The only thing harder than getting started on a new writing project is returning to an old one after an extended period away.
We all need breaks from writing for the same reason we require annual leave from our day jobs. Doing the same thing day in day out for months on end is exhausting and mentally unhealthy.
Creativity can be a difficult beast to harness, and that fragile relationship comes with an omnipresent fear that once you let go of the reins, you may never get it back again.
Fortunately, it does return – but the road back to productivity is a bumpy one at best.
Whether you’ve been forced out by writers’ block, abandoned by the muses, or made a conscious decision to step away, we’re here to help you get back on the horse.
Read on to check out our top tips for returning to writing, no matter how long your hiatus may have been.
Tip #1: Get Back Into Books
When I fall into a creative slump, one of the first habits to go is my nightly reading. It’s a subtle warning that often goes unnoticed for days (or even weeks…) before I realise something is not quite right.
Reading is fundamental (and no, I’m not talking about throwing shade). Not just for writers, but for success in general. Many noteworthy and successful people are known to be avid readers.
Mark Zuckerberg reads a book a fortnight; Bill Gates one a week; and, before his success, young Elon Musk was known to spend up to 10 hours a day immersed in science fiction novels.
While the preferred genre of the ultra-wealthy leans towards non-fiction, novels are generally the go-to for emerging and established authors alike.
In fact, horror-writing juggernaut Stephen King averages about 80 books a year (or 1.5 a week for those playing at home). That’s a pretty impressive feat for an author who publishes a book every six to twelve months.
But this can seem almost impossible to the emerging writer who has to hold down a 9–5, or one who, like me, has 500 other hobbies (and a toddler) demanding attention.
But it all comes down to discipline. If you want to write, you’ve got to read, and immersing yourself in a good book is a great stepping stone back to creative bliss.
As the King himself says: ‘If you don’t have time to read, you don’t have the time (or the tools) to write.’
Tip #2: Don’t Beat Yourself Up
There is no holiday as big a waste of time as the guilt trip. Not only do you achieve nothing, but you also suck up vital mental energy that could be used elsewhere – like, you know, your writing.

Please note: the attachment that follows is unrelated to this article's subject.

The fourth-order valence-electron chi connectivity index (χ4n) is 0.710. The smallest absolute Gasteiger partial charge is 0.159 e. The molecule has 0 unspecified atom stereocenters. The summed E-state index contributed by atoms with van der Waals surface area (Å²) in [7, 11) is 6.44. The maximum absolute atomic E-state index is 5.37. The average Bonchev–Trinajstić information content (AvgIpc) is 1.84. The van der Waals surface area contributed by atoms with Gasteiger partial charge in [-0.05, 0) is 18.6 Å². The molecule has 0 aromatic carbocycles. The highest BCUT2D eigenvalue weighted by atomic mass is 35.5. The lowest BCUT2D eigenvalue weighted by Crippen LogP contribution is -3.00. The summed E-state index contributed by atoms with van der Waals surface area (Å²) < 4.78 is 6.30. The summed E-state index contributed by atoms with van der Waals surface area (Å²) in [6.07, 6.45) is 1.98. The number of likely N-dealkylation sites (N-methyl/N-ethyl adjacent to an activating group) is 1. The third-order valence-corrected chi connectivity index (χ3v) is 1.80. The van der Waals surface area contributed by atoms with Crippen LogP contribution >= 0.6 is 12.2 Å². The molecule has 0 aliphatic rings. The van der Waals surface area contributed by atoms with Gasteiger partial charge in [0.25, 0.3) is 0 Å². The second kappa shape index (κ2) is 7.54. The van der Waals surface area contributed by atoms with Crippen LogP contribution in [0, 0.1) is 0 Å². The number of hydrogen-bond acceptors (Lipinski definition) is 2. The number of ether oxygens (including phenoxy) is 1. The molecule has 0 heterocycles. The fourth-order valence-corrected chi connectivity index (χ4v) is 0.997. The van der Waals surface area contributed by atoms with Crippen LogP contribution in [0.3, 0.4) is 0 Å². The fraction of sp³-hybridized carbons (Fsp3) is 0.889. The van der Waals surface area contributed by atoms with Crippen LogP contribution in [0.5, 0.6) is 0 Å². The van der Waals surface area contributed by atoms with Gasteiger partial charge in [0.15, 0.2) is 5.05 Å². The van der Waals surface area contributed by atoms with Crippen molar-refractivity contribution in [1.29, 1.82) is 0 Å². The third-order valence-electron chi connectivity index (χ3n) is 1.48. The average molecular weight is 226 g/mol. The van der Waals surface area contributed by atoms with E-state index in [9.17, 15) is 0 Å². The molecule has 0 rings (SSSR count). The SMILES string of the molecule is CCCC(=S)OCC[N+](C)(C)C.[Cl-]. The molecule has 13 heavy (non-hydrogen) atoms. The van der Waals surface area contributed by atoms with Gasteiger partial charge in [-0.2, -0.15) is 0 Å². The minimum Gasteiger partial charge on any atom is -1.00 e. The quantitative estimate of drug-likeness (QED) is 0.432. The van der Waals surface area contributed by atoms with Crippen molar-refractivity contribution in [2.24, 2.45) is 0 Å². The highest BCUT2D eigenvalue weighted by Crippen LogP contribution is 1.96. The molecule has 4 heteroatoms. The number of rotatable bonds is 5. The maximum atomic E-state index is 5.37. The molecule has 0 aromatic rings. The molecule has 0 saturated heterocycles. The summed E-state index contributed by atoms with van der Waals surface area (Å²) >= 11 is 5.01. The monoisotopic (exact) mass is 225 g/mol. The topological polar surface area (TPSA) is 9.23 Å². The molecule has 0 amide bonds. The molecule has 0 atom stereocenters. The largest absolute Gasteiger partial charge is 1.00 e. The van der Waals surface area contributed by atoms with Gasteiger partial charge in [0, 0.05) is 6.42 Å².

We all have lazy days (or weeks…). We all procrastinate. And like it or not, we all make mistakes.
Chances are, if you’re super passionate about writing and making a career out of it, you probably feel pretty darn guilty every time you make a decision that leads you away from your goal.
Guilt is a complex emotion that essentially manifests in two ways: healthy guilt and unhealthy guilt.
Putting it simply, healthy guilt is your conscience acknowledging that you’ve legitimately done something wrong, like hurt someone or stolen something. Or, in this case, squandered your precious writing time.
While you may not be able to control the initial onset of guilt, there are ways to combat it and move beyond once it sets in. You can jump straight to making amends and, most importantly, changing your behaviour.
For example, if you made the decision to use your child-free day off to play PS4 all day instead of working on your manuscript, you can make amends by writing in smaller intervals throughout the week to compensate for the ‘wasted time’.
And, to change your behaviour moving forward, you might incorporate an additional step into your morning routine to allow for this extra writing time on the regular – leaving weekends a guilt-free gaming zone.
Tip #3: Revisit Your Work
If writers’ block has got you down and the muse just ain’t chattering, then it may be time to start digging through the archives of your unfinished drafts and half-baked ideas to see if any of them are worth sticking back in the oven.
While it’s true that some story kernels or characters never amount to anything, others are simply prematurely conceived. In other words, the idea might be great, but the execution… less than impressive.
For example, a ten-year-old writing a classroom melodrama featuring drunken parties and a murder mystery on the eve of the big exam is not going to have enough lived experience to convincingly tell this tale.
However, if you – as a now-twenty-something – happen upon something like this in your archives, you may very well have a Young Adult gem on your hands.
This lack of experience also applies to the craft of writing itself.
Characters or storylines may not have been as competently executed in your early writing days, causing you to step aside in frustration. P(l)ot holes can break the wheels of the best of ideas, after all.
But if you’ve maintained your reading habits (or picked them back up again), chances are this exposure to different styles and stories will have sharpened your eyes enough to pick up on errors that may have derailed the project in the first place.
Planning on jumping back into that half-complete manuscript? Going back is the best way forward.